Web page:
Pets allowed
Allowed with Restrictions
Guided tours
Backcountry camping
Please respect the outdoors by practicing Leave No Trace. Learn more about how to apply the principles of Leave No Trace on your next outdoor adventure here.

Protecting critical shoreline habitat and barrier islands, the Florida areas of the Gulf Islands National Seashore offer abundant outdoor recreation opportunities throughout more than 135,000 acres of wilderness. White sand quartz beaches, miles of shoreline, and barrier islands beckon hikers, kayakers, and other outdoor enthusiasts with incomparable adventure on undeveloped land on the Gulf of Mexico. Protected lands in the Gulf Islands National Seashore fall into six distinct sites.

Okaloosa Island: Bordering the Choctawhatchee Bay, this area includes beach and dune ecosystems. The waters are often calm, and the beach is popular for swimming and snorkeling amid the nearby seagrasses. Additionally, the site is utilized by kiteboard classes, and their colorful sails contrast with the blues of the sky or the fiery hues of sunset. Restrooms and showers are available. Though there is a boat ramp here, it is often covered with sand or otherwise unusable.

Perdido Key: This area highlights the Gulf of Mexico and white, sugar-sand beaches. Picnic shelters are available, and this is one of the few seashore areas that offers lifeguards during the summer months. For those interested in the natural resources of the ecosystem, the Perdido Key area includes an elevated Discovery Trail.

Fort Barrancas: Located on the Pensacola Air Station, this site requires an ID check of valid drivers' licenses. A visitor center offers a bookstore, restrooms, and information on the history of the area. The three historic forts are open for self-exploration or as part of a ranger tour.

Naval Live Oaks: Part of the mainland, the Naval Live Oaks area is unique among the Florida sites in being dominated by coastal forest. More than 7 miles of hiking trails weave through the woods, highlighting native Florida tree species like the live oaks that give the area its name, saw palmetto, and other varieties. Picnic tables and a covered picnic pavilion are available, and the shore provides swimming and fishing access to the Santa Rosa Sound. A visitor center showcases information on the natural history of the property and descriptions of the use of live oaks in the region for shipbuilding and other sailing activities.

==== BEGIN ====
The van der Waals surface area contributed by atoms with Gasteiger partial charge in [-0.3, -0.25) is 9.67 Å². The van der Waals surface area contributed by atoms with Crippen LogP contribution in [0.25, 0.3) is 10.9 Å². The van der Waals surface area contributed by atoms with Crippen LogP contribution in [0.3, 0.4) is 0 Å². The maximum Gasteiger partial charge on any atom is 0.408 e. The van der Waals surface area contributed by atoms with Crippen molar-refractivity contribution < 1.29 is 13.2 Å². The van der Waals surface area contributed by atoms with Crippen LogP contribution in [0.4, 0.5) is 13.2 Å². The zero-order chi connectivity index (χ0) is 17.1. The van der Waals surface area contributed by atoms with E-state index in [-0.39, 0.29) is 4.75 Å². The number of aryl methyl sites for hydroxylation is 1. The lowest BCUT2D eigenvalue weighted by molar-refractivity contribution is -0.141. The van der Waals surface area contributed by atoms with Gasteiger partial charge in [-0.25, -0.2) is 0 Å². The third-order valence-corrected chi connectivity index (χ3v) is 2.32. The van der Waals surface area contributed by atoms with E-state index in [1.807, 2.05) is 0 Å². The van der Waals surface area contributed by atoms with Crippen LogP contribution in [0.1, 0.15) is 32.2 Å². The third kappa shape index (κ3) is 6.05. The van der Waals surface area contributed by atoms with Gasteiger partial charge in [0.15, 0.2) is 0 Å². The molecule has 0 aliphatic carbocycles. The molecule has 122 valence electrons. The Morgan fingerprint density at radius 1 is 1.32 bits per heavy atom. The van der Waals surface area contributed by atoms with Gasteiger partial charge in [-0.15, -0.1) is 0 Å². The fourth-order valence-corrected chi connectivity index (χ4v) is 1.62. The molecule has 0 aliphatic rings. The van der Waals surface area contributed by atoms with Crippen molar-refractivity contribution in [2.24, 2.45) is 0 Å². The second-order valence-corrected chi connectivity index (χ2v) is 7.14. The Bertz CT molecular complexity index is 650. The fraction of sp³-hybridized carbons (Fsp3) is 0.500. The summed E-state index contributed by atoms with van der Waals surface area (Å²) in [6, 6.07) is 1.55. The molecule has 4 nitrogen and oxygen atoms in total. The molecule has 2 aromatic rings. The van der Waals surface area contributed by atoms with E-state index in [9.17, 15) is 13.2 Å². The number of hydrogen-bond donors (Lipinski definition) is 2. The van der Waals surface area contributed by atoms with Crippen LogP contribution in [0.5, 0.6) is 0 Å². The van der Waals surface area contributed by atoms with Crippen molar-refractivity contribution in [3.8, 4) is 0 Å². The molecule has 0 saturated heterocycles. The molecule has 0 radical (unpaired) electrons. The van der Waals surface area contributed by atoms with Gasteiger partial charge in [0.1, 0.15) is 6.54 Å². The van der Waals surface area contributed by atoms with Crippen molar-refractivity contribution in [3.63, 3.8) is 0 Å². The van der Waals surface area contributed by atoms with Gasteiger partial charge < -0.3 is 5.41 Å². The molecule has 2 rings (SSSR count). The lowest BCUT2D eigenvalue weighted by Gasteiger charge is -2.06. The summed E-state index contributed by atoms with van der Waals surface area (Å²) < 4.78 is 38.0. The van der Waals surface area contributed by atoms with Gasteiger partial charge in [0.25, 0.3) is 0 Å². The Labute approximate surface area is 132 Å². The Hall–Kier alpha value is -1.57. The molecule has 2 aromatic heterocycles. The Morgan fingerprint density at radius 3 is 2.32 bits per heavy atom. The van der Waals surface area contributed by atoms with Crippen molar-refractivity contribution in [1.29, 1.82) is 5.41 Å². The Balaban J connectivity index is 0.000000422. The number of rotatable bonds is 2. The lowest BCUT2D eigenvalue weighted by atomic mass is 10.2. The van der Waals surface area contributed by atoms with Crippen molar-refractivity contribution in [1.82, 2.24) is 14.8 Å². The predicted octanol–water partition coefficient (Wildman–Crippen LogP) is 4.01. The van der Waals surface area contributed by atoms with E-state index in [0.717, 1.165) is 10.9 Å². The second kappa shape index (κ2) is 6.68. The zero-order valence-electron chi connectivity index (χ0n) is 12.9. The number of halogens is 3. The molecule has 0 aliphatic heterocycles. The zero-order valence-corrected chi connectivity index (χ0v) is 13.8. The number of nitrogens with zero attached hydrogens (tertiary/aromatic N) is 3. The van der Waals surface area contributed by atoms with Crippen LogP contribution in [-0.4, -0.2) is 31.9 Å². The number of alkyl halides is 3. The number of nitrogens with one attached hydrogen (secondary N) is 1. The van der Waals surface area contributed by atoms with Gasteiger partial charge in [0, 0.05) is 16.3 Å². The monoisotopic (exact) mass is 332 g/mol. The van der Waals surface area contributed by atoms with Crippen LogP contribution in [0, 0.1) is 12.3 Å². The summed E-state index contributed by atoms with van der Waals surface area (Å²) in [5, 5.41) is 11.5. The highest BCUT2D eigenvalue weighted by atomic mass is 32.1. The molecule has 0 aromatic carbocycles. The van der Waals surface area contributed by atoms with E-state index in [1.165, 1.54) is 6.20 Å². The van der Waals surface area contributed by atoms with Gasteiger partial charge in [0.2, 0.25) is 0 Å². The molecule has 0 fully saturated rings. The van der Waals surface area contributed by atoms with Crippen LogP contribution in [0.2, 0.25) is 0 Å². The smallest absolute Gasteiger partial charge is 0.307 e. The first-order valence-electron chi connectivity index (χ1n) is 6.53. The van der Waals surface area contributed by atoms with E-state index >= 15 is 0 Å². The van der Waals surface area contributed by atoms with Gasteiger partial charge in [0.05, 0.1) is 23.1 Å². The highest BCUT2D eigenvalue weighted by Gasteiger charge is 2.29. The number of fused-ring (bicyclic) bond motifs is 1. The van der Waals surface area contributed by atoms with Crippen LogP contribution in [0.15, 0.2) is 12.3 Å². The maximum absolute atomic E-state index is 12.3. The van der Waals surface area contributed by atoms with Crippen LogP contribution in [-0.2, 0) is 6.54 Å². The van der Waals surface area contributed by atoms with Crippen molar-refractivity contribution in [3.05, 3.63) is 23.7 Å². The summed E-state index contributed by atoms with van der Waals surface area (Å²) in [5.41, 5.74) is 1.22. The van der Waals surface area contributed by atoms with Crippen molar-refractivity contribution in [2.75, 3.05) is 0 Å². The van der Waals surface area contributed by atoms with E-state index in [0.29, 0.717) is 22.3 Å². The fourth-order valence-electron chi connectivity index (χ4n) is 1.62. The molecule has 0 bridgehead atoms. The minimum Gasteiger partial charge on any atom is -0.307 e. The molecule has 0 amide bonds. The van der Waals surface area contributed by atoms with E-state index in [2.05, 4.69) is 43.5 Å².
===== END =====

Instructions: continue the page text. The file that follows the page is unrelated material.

Fort Pickens: Perhaps the most famous of the Florida areas of the Gulf Islands National Seashore, Fort Pickens includes the historic fort, beach access along the Gulf of Mexico and the Santa Rosa Sound, a summer snackbar and lifeguard service, a visitor center with a bookstore and museum, and excellent wildlife viewing opportunities. The shorebird and seabird seeking here is excellent, with terns, gulls, plovers, loons, sandpipers, and more making a long list of possible sightings. The fort itself was built in the 1830s, and both self-guided and ranger-led tours are available.

Santa Rosa: Beaches and rolling sand dunes make up the majority of the Santa Rosa area of the Gulf Islands National Seashore. Least terns and snowy plovers nest here, as do multiple species of sea turtles. Surf and wade fishing are especially popular, and there are multiple access points available on the Gulf of Mexico and the Santa Rosa Sound. Picnic shelters and restrooms are available at some parking areas, but not all.

Logistics + Planning

Preferable season(s)




Parking Pass



Unbelievably beautiful beach. Great wildlife viewing.


Can be crowded in the summer. Road to Santa Rosa area can close.


Campgrounds + Campsites
Historically significant
Flushing toilets
Boat ramp(s)
Potable water
Picnic tables
Covered picnic areas
Bird watching

Site type

Full hookups


Nearby Adventures


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